Phil took this photo of the Red-spotted Purple on Brukner's welcome mat.
Red-Spotted Purple (Limenitis arthemis astyanax) Wingspan 3.0-4.0 inches (7.6-10.2 cm)
Hackberry Butterflies often land on people, on their clothes or their arms or legs. This one landed on Jim's shoe.
Hackberry Butterfly (asterocampa celtis) Wingspan 2.0-2.6 inches (5.1-6.6 cm)
As we headed toward the back of the Interpretative Center, I stopped to photograph the reddening seedpods of the Jack-in-the-Pulpits. These are all female plants. Male or gender-neutral "Jacks" do not produce seedpods.
At the back of the building, Ruth made an exciting discovery on the spicebush.
Spicebush Swallowtail larva (Papilio troilus) Wingspan of adult 3.5-5.0 inches (8.9-12-7 cm)
This is the very young caterpillar of the Spicebush Butterfly. It is camouflaged by looking like a bird dropping. It also curls the edge of a leaf around itself for further protection. After a number of molts, it will look like this.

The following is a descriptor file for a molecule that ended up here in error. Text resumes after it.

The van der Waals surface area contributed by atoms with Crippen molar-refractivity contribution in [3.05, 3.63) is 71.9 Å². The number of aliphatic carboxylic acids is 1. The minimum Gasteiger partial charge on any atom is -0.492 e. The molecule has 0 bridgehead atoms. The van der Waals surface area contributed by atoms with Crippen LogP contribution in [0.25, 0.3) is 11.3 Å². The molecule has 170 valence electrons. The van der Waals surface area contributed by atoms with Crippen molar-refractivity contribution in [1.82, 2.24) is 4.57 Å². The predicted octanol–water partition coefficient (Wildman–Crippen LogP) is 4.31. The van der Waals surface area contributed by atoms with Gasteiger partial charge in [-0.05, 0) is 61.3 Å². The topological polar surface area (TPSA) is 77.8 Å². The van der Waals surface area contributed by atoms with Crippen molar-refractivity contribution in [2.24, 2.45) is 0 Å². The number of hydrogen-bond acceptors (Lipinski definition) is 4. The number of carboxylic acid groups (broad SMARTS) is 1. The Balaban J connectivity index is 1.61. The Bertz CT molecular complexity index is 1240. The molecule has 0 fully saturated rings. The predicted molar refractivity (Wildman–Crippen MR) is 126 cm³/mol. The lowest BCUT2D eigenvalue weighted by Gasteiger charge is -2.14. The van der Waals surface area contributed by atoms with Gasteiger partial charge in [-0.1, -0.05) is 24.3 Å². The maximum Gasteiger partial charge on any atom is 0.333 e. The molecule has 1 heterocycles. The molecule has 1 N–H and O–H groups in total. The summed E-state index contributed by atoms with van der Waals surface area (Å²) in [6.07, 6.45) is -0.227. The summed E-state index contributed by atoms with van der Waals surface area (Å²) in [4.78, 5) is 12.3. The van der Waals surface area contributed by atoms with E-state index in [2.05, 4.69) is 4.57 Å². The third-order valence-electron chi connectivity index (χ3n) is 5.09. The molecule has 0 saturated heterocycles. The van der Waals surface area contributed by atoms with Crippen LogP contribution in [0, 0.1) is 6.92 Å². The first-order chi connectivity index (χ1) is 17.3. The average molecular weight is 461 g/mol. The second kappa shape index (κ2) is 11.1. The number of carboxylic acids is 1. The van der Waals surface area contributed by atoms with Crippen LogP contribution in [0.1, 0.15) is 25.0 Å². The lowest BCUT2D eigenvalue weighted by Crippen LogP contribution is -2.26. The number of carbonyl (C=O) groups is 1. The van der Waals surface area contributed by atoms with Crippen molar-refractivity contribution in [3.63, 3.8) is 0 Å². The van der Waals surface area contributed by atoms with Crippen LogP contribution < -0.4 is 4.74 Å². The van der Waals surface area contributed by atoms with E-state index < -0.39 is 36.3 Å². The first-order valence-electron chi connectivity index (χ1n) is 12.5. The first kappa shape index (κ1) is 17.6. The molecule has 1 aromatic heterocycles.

Phil took this excellent photo of an Eastern Comma with its distinctive silver comma displayed.
Eastern Comma (Polygonia comma) Wingspan 2.0-2-4 inches (5.1-6.1 cm)
Down by Cattail Pond, we saw a few butterflies and also other wild creatures.
Eastern Painted turtles.
Inside the woods, we found a Tiger Swallowtail which seemed to be newly emerged. It was still wrinkly, its wings not quite completely unfurled.
Eastern Tiger Swallowtail (Papilio glaucus) Wingspan 3.5-5.5 inches (8.9-14.0 cm)
Along the drive among the prairie flowers and grasses planted by Pheasants Forever, a conservation group, we saw Orange Sulphurs.
Orange Sulphur (Colias eurytheme) Wingspan 1.6-2.4 inches (4.1-6.1 cm)
In the planted butterfly garden, a Silvery Checkerspot paused. Do you see the single white spot on each hind wing that distinguishes this butterfly from the Pearl Crescent?
Silvery Checkerspot (Chlosyne nycteis) Wingspan 1.4-2.0 inches (3.6-5.1 cm)
And, always, an unidentified skipper.